One-dimensional oxide semiconductors have two main advantages for use in biosensors: oxide stable surfaces and high surface-to-volume ratios. In this paper, we describe a ZnO nanowire (NW) field effect transistor (FET) based biosensor for the detection of low level biomolecular interactions. ZnO NWs were grown on Au-coated Al2O3 (0 0 0 1) substrates by using pulsed laser (PL) deposition in an alumina tube placed inside a furnace. Field emission scanning electron microscopy (FE-SEM) images indicate that the average diameters of the ZnO NWs were about 70 nm, and that the average length was about 8 μm. The well-crystallized structural quality of the ZnO NW was examined using photoluminescence (PL) emission measurement. The ZnO NW biosensor functionalized with biotin can easily detect streptavidin binding. The binding of streptavidin with the concentrations from 0 to 250 nM resulted in the electrical current changes of up to 22.5 nA. The ZnO NW biosensor could detect as low as 2.5 nM of the streptavidin with 7.5 nA of current increase, which implied that the sensitivity of the biosensor can be below the nM concentration of biomolecules. This novel ZnO NW biosensor has potential for sensitive, label-free, and real time detection of a wide range of biological species.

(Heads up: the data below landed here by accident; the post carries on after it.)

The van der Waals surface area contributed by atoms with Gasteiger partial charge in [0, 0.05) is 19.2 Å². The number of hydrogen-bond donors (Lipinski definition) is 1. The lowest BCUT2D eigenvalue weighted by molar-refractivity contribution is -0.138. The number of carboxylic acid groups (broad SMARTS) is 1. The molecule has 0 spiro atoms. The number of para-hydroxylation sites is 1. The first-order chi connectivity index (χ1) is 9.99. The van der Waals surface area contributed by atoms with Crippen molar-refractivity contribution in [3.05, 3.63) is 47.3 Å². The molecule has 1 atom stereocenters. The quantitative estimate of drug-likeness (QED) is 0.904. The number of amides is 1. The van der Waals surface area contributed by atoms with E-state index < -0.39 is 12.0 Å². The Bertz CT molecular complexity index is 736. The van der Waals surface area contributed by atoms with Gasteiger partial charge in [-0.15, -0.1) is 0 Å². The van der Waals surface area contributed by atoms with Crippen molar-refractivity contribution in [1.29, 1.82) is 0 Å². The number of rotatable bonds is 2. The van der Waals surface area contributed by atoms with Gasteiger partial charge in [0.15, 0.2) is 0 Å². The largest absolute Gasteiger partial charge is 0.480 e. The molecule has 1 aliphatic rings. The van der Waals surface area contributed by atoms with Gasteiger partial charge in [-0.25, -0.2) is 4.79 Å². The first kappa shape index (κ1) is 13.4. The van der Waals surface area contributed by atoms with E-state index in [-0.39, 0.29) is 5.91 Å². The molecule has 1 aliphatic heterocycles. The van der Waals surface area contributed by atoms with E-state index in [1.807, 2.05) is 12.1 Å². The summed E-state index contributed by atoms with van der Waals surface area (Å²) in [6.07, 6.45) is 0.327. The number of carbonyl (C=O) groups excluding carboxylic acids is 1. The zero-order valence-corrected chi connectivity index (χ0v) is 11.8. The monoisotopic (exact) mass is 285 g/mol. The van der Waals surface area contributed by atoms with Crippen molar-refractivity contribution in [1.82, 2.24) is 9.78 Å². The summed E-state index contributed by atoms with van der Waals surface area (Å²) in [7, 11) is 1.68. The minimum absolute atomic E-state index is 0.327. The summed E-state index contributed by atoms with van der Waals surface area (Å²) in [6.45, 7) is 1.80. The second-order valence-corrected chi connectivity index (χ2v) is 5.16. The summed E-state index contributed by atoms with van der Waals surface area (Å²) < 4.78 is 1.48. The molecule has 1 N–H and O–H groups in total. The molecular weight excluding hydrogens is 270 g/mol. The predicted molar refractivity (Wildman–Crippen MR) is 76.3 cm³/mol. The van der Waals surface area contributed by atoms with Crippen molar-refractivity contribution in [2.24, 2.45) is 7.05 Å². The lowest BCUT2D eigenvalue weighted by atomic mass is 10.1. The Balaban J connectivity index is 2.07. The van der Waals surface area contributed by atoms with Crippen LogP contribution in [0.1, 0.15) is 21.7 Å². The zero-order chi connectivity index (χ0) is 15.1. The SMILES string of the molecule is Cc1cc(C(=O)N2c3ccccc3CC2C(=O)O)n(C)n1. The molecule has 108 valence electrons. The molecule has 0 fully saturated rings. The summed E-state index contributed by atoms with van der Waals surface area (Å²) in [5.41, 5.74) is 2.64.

|Number of pages||6|
|Journal||Sensors and Actuators, B: Chemical|
|Publication status||Published - 2010 Jul 15|
Bibliographical noteFunding Information:
This work was supported by the System Integrated Semiconductor Base Technology Development Program funded by the Ministry of Commerce, Industry, and Energy (MOCIE), South Korea. It was also supported by the Korea Research Foundation Grant funded by the Korean Government (MOEHRD), ( KRF-2005-042-D00203 ) and by NRF through the National Core Research Center for Nanomedical Technology ( R15-2004-024-00000-0 ).
All Science Journal Classification (ASJC) codes
- Electronic, Optical and Magnetic Materials
- Condensed Matter Physics
- Surfaces, Coatings and Films
- Metals and Alloys
- Electrical and Electronic Engineering
- Materials Chemistry